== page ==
The final numbers are in, and the Geological Survey of Canada now says yesterday’s earthquake weighed in at magnitude 4.7.
Seismologist Alison Bird says yesterday’s figure was based on quicker, but less representative measurement known as “local magnitude.”
“As time goes on we gather more data and finally do what we call a ‘moment magnitude,’ which is a much more accurate measure of the energy release of an earthquake, but that one takes a long time to calculate, it’s quite labour intensive, so we only got that this afternoon.”
Bird says both the USGS and Canadian agency agree on the final number.
Bird also says if you think you’ve felt an aftershock, you’re wrong. None have been recorded, or are expected because of how deep the quake was, and where it was located.
“Most strong earthquakes you can pretty much be guaranteed aftershocks, especially large subduction zone ones that are shallow. This earthquake’s quite different. For some reason earthquakes within the subducting plate, when it gets down deep, hits the mantle, and this is 50 to 60 kilometers deep this earthquake… we haven’t quite figured this out, it’s a bit of a tectonic mystery, but they don’t tend to have aftershocks.”
Bird says following a quake many people are sensitive, and misinterpret any tremors as being an earthquake.
South coast rattled
Reports of shaking from across the Lower Mainland and Vancouver Island poured in after last night’s moderately strong earthquake.
The Geological Survey of Canada reported the quake hit at 11:39 pm, 21 km NNE of Victoria, at a depth of 60 km.
The National Tsunami warning centre issued a bulletin saying there was no risk of a Tsunami for coastal areas.
— PNSN (@PNSN1) December 30, 2015
People reported feeling shaking from Whistler to Seattle, but as of yet there have been no reports of serious damage or injury.
The quake’s epicentre is in the middle of a geologically active area known as the Cascadia Subduction zone, where the Juan de Fuca tectonic plate pushes under the North American tectonic plate building up pressure – a geological system expected to one day produce “The big one.”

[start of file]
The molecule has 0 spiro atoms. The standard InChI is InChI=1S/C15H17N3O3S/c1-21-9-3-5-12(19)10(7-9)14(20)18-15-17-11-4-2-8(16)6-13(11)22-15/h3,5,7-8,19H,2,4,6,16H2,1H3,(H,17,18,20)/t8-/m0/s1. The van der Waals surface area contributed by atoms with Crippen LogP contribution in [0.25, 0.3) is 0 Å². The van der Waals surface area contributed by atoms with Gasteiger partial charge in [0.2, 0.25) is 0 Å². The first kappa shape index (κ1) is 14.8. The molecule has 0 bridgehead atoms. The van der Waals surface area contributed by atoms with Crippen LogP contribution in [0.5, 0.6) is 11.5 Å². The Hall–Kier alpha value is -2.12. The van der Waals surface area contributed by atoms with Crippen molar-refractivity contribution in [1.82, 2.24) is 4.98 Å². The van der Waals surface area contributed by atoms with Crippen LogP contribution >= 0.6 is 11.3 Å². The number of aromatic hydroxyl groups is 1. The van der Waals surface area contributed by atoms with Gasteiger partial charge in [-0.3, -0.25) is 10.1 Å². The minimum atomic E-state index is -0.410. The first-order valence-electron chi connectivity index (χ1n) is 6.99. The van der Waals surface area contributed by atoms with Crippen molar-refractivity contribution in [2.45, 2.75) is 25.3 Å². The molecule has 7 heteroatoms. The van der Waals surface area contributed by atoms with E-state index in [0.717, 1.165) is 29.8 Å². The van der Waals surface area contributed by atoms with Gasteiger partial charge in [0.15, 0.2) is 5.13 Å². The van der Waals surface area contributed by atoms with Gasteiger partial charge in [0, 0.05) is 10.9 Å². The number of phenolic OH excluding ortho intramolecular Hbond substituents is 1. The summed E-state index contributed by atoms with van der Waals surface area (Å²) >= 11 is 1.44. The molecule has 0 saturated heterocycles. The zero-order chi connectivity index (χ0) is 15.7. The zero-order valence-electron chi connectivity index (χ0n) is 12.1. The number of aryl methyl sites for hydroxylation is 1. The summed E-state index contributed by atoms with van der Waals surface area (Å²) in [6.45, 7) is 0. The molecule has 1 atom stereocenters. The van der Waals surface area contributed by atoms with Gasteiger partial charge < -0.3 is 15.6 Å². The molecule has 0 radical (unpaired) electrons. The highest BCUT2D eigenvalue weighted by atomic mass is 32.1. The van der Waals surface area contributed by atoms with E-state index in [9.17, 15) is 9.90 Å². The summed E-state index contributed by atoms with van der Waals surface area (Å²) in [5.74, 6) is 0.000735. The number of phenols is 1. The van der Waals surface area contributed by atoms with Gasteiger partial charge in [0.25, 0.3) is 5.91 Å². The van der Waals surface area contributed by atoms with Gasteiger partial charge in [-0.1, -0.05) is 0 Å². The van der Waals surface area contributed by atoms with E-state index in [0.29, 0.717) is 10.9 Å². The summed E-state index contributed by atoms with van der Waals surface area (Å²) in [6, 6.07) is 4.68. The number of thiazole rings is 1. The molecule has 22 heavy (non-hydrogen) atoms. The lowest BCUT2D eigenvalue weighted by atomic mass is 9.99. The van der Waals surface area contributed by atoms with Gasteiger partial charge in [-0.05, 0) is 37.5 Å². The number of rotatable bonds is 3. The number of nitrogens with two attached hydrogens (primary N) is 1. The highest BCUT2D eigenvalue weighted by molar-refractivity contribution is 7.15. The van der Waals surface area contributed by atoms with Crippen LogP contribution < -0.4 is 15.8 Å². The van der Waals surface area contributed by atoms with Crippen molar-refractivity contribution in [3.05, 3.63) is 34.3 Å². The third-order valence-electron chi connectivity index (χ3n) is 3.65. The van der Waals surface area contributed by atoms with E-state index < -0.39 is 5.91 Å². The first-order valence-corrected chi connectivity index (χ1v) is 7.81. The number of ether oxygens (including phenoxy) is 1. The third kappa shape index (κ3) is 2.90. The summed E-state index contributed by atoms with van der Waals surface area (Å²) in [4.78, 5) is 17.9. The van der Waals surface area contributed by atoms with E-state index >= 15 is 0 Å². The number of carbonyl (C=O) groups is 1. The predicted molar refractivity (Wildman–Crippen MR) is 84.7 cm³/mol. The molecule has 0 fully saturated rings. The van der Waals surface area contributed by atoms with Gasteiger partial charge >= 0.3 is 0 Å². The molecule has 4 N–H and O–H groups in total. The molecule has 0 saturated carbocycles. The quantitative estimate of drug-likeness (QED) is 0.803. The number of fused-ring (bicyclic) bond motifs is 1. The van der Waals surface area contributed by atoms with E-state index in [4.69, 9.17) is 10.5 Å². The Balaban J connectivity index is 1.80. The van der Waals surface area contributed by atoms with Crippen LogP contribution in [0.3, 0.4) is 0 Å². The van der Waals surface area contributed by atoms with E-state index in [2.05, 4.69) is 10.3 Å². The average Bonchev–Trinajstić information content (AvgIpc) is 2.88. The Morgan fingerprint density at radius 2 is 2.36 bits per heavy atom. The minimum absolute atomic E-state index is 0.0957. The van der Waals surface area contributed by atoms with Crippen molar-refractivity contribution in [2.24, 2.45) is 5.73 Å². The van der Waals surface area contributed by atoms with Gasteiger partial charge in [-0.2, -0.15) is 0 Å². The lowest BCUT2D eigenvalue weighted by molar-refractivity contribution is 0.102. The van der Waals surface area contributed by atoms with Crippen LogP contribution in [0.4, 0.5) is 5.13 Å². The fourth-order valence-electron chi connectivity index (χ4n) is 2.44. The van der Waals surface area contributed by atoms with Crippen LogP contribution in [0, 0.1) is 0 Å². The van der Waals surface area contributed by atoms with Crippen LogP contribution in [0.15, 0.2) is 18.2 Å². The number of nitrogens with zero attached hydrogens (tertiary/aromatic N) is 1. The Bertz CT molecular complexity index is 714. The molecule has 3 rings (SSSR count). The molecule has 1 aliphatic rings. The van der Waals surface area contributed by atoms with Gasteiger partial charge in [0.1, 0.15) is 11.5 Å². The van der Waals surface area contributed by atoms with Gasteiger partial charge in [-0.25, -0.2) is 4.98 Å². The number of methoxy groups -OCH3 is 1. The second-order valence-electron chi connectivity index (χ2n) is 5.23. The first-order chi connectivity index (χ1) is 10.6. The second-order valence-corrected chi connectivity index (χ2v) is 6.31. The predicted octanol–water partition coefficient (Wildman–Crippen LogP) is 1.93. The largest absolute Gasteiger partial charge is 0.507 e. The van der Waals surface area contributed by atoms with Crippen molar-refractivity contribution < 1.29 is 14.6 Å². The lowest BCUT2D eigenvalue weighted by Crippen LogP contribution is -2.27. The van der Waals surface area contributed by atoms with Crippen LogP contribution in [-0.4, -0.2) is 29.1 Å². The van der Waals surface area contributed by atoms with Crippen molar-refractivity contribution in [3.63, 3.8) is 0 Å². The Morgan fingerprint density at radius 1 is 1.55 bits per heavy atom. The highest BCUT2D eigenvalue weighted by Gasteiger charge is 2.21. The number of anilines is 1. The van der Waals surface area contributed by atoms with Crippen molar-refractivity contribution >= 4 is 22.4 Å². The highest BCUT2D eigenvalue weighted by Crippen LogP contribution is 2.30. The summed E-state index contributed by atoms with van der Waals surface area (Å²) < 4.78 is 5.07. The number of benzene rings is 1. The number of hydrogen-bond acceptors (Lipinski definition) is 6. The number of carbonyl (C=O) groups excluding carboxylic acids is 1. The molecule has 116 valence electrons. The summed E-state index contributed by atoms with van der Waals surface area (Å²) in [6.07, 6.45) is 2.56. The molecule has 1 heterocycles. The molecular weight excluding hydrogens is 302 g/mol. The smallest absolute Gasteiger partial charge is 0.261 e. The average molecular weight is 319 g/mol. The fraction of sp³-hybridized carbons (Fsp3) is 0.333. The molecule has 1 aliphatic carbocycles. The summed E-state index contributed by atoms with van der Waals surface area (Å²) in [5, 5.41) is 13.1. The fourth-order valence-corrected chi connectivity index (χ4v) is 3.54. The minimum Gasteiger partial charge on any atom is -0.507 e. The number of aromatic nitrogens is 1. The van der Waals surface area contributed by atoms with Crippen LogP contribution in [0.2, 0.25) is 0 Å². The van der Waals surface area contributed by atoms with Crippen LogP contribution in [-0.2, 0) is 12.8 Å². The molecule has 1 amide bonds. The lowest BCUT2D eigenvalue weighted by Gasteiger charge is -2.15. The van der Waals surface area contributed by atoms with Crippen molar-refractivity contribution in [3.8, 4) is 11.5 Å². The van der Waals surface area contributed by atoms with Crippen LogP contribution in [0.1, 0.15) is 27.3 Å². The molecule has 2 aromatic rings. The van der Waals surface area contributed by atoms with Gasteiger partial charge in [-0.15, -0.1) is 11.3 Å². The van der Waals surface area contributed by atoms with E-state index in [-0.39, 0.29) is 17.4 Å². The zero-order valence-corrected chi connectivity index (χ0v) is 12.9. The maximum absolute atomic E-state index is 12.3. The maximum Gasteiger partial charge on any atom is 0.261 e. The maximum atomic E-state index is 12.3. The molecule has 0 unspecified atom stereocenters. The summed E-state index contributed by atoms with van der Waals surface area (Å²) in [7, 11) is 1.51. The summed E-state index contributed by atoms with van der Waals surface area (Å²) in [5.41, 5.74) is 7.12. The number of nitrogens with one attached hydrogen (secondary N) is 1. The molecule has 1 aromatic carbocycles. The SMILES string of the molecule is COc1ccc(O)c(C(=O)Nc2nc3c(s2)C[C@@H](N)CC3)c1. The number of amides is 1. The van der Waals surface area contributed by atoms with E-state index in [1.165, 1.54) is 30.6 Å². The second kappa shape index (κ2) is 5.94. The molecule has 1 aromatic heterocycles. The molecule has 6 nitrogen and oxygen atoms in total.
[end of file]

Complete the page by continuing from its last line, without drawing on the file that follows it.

Despite that, Honn Kao with the Geological Survey of Canada says we can’t read too much into today’s quake, but says it’s a good reminder that we should be prepared.
“There is no doubt that this is a very seismicly active area. At this time it is a little bit premature to determine the actual cause of this event, but it’s very likely this event is related to the subduction zone system. You can’t really determine if this is a foreshock or mainshock or any prediction of future earthquakes by having one earthquake here.”
The 4.3 figure clashes with reports from the U.S. Geological Survey, which says the quake measured magnitude 4.8. Kao says the difference comes from the system of sensors used to measure the quake.
“Generally speaking the USGS determine these earthquakes using a much wider network, located far away from the epicenter – and can sometimes give you errors in the location and therefore errors in the depth and magnitude.”
As of yet, no aftershocks have been felt, but the province issued a warning as a precaution.
Be aware of the potential for aftershocks. If you feel one, Drop, Cover & Hold On. Stay there until the shaking stops.
— Emergency Info BC (@EmergencyInfoBC) December 30, 2015
The reaction from officials was swift.
BC Hydro reported no outages or impact to its transmission and distribution network after the shaking.
And TransLink says SkyTrain service was shut down for about an hour as a precaution.
#RiderAlert SkyTrain Expo, M-Line is shutting down due to the recent earthquake until we can determine that our guideway is safe ^jkd
— TransLink BC (@TransLink) December 30, 2015
Representatives with agencies from local government, to police, to search and rescue also went online to call the quake a wake up call, and a reminder about emergency preparedness.
Felt across the region
Within seconds after the tremor, CKNW’s phone lines began ringing with calls from people all across the Lower Mainland.
“It was just terrifying, we have people staying with us right now too, and they were scared. They were running downstairs to our basement screaming and just terrified. They were asking to call their family who are not here so it wasn’t a good scene at all.” – Ahmar Khan from Richmond
“I wasn’t sure what happened, I thought somebody may have hit the building but I knew something was wrong because it didn’t stop, it went on for about 10 seconds of so.” – Ed from Coquitlam
“It felt like a truck hit the building. I was sitting on the couch and wham! the whole building shock, and it only lasted a second” – Shawn from East Vancouver
“It felt like a truck crashed into our house, everything was shaking, you don’t know if it was inside you or around you, it was terrifying. I was looking for the enarest table to go under.” – Dora Kola from Surrey
Social media reacts
The reaction to the quake on social media was immediate, with people weighing in on where they were and what they felt. Reactions ranged from alarm, to humour, to warnings about preparedness.